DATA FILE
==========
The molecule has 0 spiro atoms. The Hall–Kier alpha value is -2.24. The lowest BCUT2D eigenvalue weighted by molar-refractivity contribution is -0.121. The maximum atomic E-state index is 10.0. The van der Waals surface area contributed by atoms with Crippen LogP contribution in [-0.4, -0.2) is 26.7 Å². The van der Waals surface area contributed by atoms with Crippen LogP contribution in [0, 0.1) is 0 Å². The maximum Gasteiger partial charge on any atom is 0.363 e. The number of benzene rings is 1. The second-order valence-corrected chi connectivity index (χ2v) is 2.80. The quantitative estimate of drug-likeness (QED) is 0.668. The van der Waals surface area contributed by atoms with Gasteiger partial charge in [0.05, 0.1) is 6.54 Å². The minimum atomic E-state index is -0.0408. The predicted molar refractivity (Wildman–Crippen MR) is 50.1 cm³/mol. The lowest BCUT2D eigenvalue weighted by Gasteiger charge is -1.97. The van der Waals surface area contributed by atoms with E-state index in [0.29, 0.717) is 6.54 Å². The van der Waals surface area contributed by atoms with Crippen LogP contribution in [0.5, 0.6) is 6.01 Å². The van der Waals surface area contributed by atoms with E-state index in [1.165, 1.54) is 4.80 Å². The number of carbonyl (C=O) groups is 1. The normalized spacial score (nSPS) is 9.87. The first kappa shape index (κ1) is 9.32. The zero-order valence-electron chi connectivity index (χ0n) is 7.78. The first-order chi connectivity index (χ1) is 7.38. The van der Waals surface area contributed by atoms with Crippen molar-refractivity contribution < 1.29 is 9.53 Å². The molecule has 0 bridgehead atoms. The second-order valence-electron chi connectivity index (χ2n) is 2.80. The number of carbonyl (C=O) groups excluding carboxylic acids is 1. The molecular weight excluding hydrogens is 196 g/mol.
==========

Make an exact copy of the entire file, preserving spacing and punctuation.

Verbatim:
The molecule has 0 spiro atoms. The Hall–Kier alpha value is -2.24. The lowest BCUT2D eigenvalue weighted by molar-refractivity contribution is -0.121. The maximum atomic E-state index is 10.0. The van der Waals surface area contributed by atoms with Crippen LogP contribution in [-0.4, -0.2) is 26.7 Å². The van der Waals surface area contributed by atoms with Crippen LogP contribution in [0, 0.1) is 0 Å². The maximum Gasteiger partial charge on any atom is 0.363 e. The number of benzene rings is 1. The second-order valence-corrected chi connectivity index (χ2v) is 2.80. The quantitative estimate of drug-likeness (QED) is 0.668. The van der Waals surface area contributed by atoms with Gasteiger partial charge in [0.05, 0.1) is 6.54 Å². The minimum atomic E-state index is -0.0408. The predicted molar refractivity (Wildman–Crippen MR) is 50.1 cm³/mol. The lowest BCUT2D eigenvalue weighted by Gasteiger charge is -1.97. The van der Waals surface area contributed by atoms with E-state index in [0.29, 0.717) is 6.54 Å². The van der Waals surface area contributed by atoms with Crippen LogP contribution in [0.5, 0.6) is 6.01 Å². The van der Waals surface area contributed by atoms with E-state index in [1.165, 1.54) is 4.80 Å². The number of carbonyl (C=O) groups is 1. The normalized spacial score (nSPS) is 9.87. The first kappa shape index (κ1) is 9.32. The zero-order valence-electron chi connectivity index (χ0n) is 7.78. The first-order chi connectivity index (χ1) is 7.38. The van der Waals surface area contributed by atoms with Crippen molar-refractivity contribution < 1.29 is 9.53 Å². The molecule has 0 bridgehead atoms. The second-order valence-electron chi connectivity index (χ2n) is 2.80. The number of carbonyl (C=O) groups excluding carboxylic acids is 1. The molecular weight excluding hydrogens is 196 g/mol.